Why do You Need an EIN for Your Business Entity?
By Lane V. Erickson, Idaho Business Attorney
For more than 70 years the attorneys at Racine Olson have assisted business clients with the creation, operation, and management of their Idaho business entities. These entities could include partnerships, LLCs, corporations, nonprofit corporations and sometimes non-profit associations.
As the premier Idaho business attorneys, our team at Racine Olson works with each client’s particular needs when it comes to business issues. Our team of skilled attorneys includes partners Lane Erickson, TJ Budge, and Nate Palmer and of counsel attorney Dave Bagley. Our team has the knowledge, experience, and skill to provide good legal counsel to each of our business clients. We provide valuable guidance to each client when they are creating their small business. Additionally, we help with understanding and negotiating business contracts. More importantly, we are there to help our clients, when something goes wrong. In all of these situations we have helped our business clients make good business decisions so their businesses can be successful. We are confident that we can help you too.
The purpose of today’s article is to describe why you need an EIN for your business entity. The acronym EIN stands for “employee identification number”. The IRS is the agency that issues the EIN for small businesses.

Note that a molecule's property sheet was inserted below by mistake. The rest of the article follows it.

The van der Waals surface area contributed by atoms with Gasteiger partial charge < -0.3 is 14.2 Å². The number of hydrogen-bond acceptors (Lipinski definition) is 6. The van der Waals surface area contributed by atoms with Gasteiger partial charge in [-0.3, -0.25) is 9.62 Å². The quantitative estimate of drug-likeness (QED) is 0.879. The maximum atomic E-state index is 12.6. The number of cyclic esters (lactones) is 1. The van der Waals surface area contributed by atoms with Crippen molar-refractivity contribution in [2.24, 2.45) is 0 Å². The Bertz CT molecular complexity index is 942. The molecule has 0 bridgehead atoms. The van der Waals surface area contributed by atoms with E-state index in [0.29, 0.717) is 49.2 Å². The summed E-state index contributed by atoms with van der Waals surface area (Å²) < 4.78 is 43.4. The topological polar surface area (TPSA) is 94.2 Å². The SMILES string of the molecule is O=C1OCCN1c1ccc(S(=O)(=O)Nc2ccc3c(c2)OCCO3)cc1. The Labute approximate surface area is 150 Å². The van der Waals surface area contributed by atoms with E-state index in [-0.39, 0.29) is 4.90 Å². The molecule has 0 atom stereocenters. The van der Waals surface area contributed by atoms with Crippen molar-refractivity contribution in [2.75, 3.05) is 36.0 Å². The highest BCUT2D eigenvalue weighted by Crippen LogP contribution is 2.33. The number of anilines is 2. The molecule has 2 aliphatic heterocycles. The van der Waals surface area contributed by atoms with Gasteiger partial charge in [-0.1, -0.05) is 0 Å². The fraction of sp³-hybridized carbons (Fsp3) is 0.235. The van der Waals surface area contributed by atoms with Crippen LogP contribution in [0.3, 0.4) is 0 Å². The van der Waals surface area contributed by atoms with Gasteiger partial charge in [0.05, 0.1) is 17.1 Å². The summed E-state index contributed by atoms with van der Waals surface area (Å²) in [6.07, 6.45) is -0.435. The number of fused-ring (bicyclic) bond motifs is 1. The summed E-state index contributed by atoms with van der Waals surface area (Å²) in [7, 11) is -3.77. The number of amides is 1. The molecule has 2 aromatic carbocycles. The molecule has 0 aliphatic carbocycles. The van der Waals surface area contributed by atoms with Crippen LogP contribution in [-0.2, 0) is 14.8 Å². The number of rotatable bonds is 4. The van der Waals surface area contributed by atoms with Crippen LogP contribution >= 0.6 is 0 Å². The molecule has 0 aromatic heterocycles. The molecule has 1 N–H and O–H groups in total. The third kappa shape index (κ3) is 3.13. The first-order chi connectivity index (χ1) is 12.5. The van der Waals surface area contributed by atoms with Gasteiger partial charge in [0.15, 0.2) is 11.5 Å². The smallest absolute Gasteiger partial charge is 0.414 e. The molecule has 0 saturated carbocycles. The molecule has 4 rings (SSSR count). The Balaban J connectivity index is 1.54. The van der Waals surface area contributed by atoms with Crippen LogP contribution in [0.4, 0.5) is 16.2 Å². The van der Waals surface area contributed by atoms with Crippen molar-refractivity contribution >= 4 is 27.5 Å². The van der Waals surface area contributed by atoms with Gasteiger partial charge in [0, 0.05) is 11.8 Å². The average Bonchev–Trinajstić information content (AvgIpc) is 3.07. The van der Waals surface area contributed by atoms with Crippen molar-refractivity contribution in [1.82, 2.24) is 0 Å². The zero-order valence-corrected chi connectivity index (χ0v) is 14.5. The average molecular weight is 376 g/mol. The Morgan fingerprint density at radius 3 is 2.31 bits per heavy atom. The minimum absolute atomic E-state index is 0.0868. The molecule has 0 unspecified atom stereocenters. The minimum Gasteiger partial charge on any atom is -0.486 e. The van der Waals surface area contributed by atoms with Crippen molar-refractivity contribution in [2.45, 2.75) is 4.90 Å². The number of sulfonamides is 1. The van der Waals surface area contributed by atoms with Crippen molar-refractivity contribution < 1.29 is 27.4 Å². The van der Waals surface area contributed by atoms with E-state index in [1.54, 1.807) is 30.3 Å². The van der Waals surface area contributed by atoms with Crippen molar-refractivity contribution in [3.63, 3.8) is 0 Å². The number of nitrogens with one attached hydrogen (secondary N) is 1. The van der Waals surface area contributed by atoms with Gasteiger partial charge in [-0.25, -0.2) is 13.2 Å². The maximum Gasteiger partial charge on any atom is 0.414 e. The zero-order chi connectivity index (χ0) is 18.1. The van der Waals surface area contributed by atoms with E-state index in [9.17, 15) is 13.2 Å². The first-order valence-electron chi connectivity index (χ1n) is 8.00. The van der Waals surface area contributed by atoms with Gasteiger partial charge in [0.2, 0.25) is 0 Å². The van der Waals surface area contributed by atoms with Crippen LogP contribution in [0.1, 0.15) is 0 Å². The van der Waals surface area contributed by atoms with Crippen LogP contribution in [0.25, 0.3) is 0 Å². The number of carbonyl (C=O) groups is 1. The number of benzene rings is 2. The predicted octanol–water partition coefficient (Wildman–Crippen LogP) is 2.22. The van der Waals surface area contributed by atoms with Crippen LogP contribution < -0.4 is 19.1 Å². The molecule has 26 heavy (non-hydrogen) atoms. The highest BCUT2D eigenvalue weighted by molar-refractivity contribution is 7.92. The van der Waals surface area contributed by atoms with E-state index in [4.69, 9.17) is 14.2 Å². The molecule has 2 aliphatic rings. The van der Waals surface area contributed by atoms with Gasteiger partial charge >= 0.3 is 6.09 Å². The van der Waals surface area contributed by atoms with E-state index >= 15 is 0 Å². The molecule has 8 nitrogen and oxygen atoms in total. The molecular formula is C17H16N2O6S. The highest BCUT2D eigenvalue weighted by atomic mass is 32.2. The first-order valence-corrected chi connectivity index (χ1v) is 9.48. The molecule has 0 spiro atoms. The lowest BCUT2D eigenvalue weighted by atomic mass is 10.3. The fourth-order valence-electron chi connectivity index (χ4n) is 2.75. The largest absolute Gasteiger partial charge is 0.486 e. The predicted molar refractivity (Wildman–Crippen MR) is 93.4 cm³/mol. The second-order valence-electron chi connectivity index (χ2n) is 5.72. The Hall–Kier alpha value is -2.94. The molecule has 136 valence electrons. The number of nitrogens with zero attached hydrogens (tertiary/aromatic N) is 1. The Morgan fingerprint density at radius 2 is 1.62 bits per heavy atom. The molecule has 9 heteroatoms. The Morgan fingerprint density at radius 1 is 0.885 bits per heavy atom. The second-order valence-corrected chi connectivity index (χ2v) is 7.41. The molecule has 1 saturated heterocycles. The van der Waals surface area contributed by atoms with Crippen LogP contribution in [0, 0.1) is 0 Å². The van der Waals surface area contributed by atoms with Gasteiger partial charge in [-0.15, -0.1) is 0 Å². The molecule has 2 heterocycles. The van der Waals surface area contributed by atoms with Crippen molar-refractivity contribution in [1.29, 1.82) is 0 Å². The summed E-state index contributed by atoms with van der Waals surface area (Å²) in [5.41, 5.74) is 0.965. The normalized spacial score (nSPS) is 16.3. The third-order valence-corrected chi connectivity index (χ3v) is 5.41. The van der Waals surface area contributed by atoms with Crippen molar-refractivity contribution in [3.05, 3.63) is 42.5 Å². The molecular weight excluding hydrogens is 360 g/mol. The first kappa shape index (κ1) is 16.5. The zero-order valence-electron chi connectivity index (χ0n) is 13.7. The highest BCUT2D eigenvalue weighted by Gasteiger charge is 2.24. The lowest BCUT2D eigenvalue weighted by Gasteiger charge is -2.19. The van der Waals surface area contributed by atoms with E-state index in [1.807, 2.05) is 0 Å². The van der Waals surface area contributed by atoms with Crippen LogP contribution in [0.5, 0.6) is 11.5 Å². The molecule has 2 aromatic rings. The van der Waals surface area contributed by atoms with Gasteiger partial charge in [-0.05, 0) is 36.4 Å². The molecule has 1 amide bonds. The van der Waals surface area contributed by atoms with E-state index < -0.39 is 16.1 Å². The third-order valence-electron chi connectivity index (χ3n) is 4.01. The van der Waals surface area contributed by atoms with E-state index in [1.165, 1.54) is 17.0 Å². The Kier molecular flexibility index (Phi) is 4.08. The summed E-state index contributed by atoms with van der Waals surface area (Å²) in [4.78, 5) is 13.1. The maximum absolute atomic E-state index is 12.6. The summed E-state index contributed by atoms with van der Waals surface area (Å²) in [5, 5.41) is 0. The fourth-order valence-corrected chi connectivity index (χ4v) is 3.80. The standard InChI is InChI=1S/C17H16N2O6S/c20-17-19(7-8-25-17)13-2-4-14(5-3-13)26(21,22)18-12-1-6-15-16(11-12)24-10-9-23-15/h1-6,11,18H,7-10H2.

Most business owners want to separate their business operations from their personal life. In other words, they want to make sure that any liabilities they have in their personal life do not affect their business. The reverse is also true. Owners of small businesses often want to make sure that any liabilities that arise in their business operations do not affect their personal life and assets.
The way that this is accomplished is when you create a separate business entity such as an LLC or a corporation. When you create a business entity such as this the law considers this business entity to be a separate legal person. Because of this there has to be a way that you can identify who that business entity is. Individual people have a social security number that proves who they are. Likewise, the EIN for a business entity identifies who the business is. In other words, the EIN in many ways acts like a social security number for the business entity. There are many things that you use your EIN for in your small business operations.Bank Accounts
The first thing that you would use your EIN for would be to establish and create any financial or other bank accounts needed for your small business. Again, when you individually go to open a bank account, they require you to use your social security number. Likewise, when you open up any bank accounts for your small business, you are required to have the EIN so the bank can identify that that bank account is owned by your business entity.
Having a separate bank account for your business entity is vitally important in maintaining the separation of your business assets and liabilities from your personal assets and liabilities. If you commingle your personal financial accounts with your business, then in most instances the law would say that you do not have a separate business entity. This means that the corporate shield, or the protection that separates you personally from your small business, no longer exist.